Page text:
The profile is really meant to give people a really quick overview of what your organization is about and the types of things you help with. You can also add additional contact information in here. Your profile allows you to have two phone numbers – we’re going to look at that in a second – and one email address as part of the profile. You can add additional stuff in this text box if you need to, to direct people in different options, right?
So again, this is your description. You can have a tagline. It shows up briefly a little bit under your profile name. I just used Healing one day at a time [as a sample tagline].
This is very important. Your location is going to be based on the location of your primary office. If you have multiple occasions in different states, then I would set up a profile for each one, because we’re going to use that as part of how the radius search works. But this is based on actual states and countries and other things. All the states are here, but if your country or other things aren’t in here that you need to be tied to, let us know and we’ll add those. That’s your location.
The other part of these are all the tags. They’re called tags, but what they are on the front end, what we describe them as, are programs that you provide. So if you look in this dropdown, you’ll see that a lot of these coincided with some of the emails that Karin had sent out about getting your profile added in the first place. You’ll see a lot of these are the same. So anything that is true about your organization… if you do after abortion healing, if you do things that are in English or Spanish, if you have a helpline or in person or it’s a pregnancy center, make sure you check every one of these so that they all show up here. You want this box to be as full of the actual tags and programs that you offer. So that, again, if somebody’s searching for that, your results will show up. And again, the category is really, are you focused on male, female, or friends and family? If you do all three, that’s great, but sometimes some organizations may be only focused on helping women heal, right? Or maybe you focus more on helping men heal. Just make sure your category is accurate on how you do that.
Down here is extremely important. So your postal code, your zip code is kind of part of how that radius search starts to work. Your phone number, you have a primary and secondary phone number you can fill in. We do ask and recommend that you use this format here for your phone number with the dashes because if somebody’s on a mobile device and they hit that number, it’s actually going to flip over to their phone and it’s going to be able to dial that number directly without a lot of weird formatting issues. So try to use the area code dash and then the rest of the phone number the way it is there. If you have a fax number, go ahead and put that in there. People can access that.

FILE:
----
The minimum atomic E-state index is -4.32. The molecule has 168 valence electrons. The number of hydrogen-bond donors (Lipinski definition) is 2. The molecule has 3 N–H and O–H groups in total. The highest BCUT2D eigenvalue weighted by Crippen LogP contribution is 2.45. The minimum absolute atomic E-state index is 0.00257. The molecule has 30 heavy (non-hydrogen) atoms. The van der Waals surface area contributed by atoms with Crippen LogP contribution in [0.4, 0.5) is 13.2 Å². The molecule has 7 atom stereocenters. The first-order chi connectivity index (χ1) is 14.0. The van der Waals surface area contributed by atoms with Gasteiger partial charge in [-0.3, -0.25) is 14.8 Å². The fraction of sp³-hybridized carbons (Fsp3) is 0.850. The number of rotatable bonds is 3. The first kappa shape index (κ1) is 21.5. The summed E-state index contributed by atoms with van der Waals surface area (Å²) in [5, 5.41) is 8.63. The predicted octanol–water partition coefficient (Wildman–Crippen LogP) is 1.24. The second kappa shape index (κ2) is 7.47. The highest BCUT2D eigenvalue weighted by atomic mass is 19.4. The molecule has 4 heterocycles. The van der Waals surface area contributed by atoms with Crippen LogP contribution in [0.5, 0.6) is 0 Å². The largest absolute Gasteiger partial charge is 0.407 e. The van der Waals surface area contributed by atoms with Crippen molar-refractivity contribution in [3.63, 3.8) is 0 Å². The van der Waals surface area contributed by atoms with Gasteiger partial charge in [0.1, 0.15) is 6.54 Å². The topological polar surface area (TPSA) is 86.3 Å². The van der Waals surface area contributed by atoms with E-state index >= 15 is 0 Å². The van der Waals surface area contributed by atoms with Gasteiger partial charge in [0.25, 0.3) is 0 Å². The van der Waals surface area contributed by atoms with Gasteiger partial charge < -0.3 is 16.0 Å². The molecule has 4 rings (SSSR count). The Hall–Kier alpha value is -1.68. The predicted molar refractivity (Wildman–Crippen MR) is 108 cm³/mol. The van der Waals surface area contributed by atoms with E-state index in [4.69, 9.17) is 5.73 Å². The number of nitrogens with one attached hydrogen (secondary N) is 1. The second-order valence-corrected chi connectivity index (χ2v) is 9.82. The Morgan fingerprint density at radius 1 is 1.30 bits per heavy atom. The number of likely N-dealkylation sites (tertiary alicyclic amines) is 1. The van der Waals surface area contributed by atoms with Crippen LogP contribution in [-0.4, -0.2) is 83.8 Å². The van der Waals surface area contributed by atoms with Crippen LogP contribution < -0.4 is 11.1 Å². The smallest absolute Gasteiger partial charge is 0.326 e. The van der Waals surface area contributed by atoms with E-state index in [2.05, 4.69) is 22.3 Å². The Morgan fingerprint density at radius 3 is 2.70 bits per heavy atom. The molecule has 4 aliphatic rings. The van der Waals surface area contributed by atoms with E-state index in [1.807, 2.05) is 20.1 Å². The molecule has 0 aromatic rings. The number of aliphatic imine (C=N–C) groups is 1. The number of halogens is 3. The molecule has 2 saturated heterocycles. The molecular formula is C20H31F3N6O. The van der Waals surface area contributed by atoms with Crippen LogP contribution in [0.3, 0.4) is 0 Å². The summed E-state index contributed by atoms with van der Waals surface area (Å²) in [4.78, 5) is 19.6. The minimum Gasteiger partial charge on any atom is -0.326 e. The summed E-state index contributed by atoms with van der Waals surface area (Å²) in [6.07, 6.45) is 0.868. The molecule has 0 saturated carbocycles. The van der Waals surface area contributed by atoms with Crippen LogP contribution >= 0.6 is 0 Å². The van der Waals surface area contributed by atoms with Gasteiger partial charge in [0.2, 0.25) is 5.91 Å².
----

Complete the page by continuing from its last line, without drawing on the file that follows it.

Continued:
This email address is extremely important. This will be the primary email address that people will use to contact your organization. So make sure that that is accurate. A lot of times people have an info@, or they’ll have support@ type of an email that allows people to connect initially.
Then, your website. Very important, as much as possible, to use the full website address with the https and all that in there. It makes it a lot easier to format it and make it easy to click on.
Then here are your social media options. So if you have multiple accounts, you can add as many as you want. Not all accounts are represented here, but a lot of them are. The big ones like Facebook, Instagram, Twitter,YouTube and several others are all in here. If we need to add additional social media things down the road, let us know. We can look into that.
The map is very important. This is where you actually want to put your exact address in here. And as you start to type it in, you’ll notice that it actually brings a drop down here. And this is what you want to click on when you’re adding your address. The reason why is it triggers the Google map to go ahead and put the marker right here in the middle. And it actually helps with the radius search because it actually gives the latitude and longitude coordinates that it uses for that radius to work. If for some reason Google doesn’t put it in the right place and you happen to know your own latitude and longitude, you can actually come down here and put your own latitude and longitude in. I would highly recommend that you don’t do that because most of us don’t have any idea what that is. But if Google is not positioning you correctly, then you can manually override that if you need to.